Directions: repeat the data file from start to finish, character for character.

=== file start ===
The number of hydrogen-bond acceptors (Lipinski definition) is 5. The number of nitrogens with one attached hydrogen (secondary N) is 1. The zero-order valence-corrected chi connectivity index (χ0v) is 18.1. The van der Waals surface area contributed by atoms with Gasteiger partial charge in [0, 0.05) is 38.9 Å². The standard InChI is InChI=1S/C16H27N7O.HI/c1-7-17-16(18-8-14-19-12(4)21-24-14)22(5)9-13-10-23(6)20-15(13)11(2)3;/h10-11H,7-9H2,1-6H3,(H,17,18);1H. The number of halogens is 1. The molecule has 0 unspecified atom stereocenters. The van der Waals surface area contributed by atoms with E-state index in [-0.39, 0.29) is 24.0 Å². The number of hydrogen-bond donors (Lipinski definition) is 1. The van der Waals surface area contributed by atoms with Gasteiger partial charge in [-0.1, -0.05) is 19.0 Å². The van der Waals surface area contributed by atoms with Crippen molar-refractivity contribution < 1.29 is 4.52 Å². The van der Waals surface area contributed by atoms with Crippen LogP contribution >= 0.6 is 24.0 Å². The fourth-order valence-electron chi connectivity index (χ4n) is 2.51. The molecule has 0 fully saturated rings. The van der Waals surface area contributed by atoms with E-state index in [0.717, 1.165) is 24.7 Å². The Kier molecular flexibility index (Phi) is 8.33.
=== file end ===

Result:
The number of hydrogen-bond acceptors (Lipinski definition) is 5. The number of nitrogens with one attached hydrogen (secondary N) is 1. The zero-order valence-corrected chi connectivity index (χ0v) is 18.1. The van der Waals surface area contributed by atoms with Gasteiger partial charge in [0, 0.05) is 38.9 Å². The standard InChI is InChI=1S/C16H27N7O.HI/c1-7-17-16(18-8-14-19-12(4)21-24-14)22(5)9-13-10-23(6)20-15(13)11(2)3;/h10-11H,7-9H2,1-6H3,(H,17,18);1H. The number of halogens is 1. The molecule has 0 unspecified atom stereocenters. The van der Waals surface area contributed by atoms with E-state index in [-0.39, 0.29) is 24.0 Å². The number of hydrogen-bond donors (Lipinski definition) is 1. The van der Waals surface area contributed by atoms with Gasteiger partial charge in [-0.1, -0.05) is 19.0 Å². The van der Waals surface area contributed by atoms with Crippen molar-refractivity contribution < 1.29 is 4.52 Å². The van der Waals surface area contributed by atoms with Crippen LogP contribution >= 0.6 is 24.0 Å². The fourth-order valence-electron chi connectivity index (χ4n) is 2.51. The molecule has 0 fully saturated rings. The van der Waals surface area contributed by atoms with E-state index in [0.717, 1.165) is 24.7 Å². The Kier molecular flexibility index (Phi) is 8.33.